Coping with adulthood

Central Provisions vs. Old Port wisdom
By BRIAN DUFF  |  August 7, 2014


THE CRUNCH AND THE CREAM Central Provisions’ house sheep’s cheese and liver pate

For years now the Old Port has been the place where young Mainers go to get black-out drunk. Getting wasted is the misguided way young people seek to jumpstart grown up experience—after a youth in which parents arranged playdates, collaborated on homework, and otherwise immersed themselves in childhood rather than modeling adulthood. Intoxication sloughs off our self-consciousness—specifically the consciousness that we have no idea how to connect with people and manage relationships. In My Struggle, his epic of self-examination and failed adulthood, Karl Ove Knausgård’s describes his life-changing discovery at age fourteen of “that clear, pure sensation that arose with approaching intoxication, and the desire to pursue it that always followed.”

But these days the city wants the Old Port to grow up—which is one reason new businesses there are required to offer a menu, rather than just drinks and Jell-o shots.  And the neighborhood’s newish Central Provisions is grown up. But it also embodies our ambivalence about adulthood, and our persistent hope that a few more drinks will help us cope with it.

Central Provisions is undoubtedly a fine restaurant. But whether it’s also a place to get wasted depends in part on which door you enter. Through the front door on Fore St., where a small number of tables line the handsome space dominated by the open kitchen, you can indulge in a meal of sophisticated small plates. But the space crunch up there (and a no-reservation policy) means you are likely to be sent down and around back on Wharf St., where a bar surrounded by ample standing room encourages drinking and mingling over formal dining.

Sitting upstairs, the most important piece of consciousness to escape is that all these small plates must be adding up to some serious cash—especially since they are so thoughtful, interesting, and well-executed that you order more. The menu spans a range of approaches and ingredients, from New England to Asia to Spain, without seeming haphazard. Each dish seems like a complete idea unto itself.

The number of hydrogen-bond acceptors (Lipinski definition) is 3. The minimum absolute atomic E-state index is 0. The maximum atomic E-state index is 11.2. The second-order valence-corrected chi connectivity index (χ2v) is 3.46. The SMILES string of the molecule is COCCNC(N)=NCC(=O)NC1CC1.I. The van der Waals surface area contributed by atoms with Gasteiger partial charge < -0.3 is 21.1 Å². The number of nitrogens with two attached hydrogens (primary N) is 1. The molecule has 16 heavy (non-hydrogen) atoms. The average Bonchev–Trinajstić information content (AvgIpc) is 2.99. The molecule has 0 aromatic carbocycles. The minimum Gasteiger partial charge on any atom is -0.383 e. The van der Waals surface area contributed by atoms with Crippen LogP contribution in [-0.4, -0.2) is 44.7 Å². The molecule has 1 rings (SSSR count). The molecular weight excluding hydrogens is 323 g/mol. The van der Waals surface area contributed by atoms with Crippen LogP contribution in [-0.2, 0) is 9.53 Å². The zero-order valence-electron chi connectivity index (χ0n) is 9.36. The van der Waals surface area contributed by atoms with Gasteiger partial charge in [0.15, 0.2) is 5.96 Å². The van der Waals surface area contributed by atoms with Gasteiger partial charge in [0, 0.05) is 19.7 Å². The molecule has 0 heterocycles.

Among the best were radishes roasted until some caramelized sweetness emerged, but still retaining the bite of bitter. Roast onion complemented the sweetness, while nori and miso deepened the savory side. Another dish caramelized sheep cheese until dark with crunch and chew, and sandwiched it around barely sweet roasted peach. A salad paired chewy-crispy pieces of pork with a funky sour dressing. Duck liver was creamy and mild on crostini, animated by the salty crunch of fried shallots and a hint of kumquats sour-sweet.

Even the near misses were pretty good. But lobster toast lost the meat within two slices of bread, and the curry dipping sauce was oddly sweet. Octopus perhaps relied too much on the flavor of char, and the beans underneath didn’t add much. Little fried arancini rice balls were cheesy and rich, but it was hard to detect either the ham or the spice in the tomato sauce.

While upstairs the service is smooth and the pace managed expertly, downstairs, where the drinks really flow, things get more haphazard and plates often arrive in the wrong spot. But the drinks are quite good—like a silver fizz that uses egg white to add texture to a refreshing sort of gimlet, or the corpse reviver that combines bourbon and citrus flavors into a cocktail that looks sweet but drinks bitter-sour.

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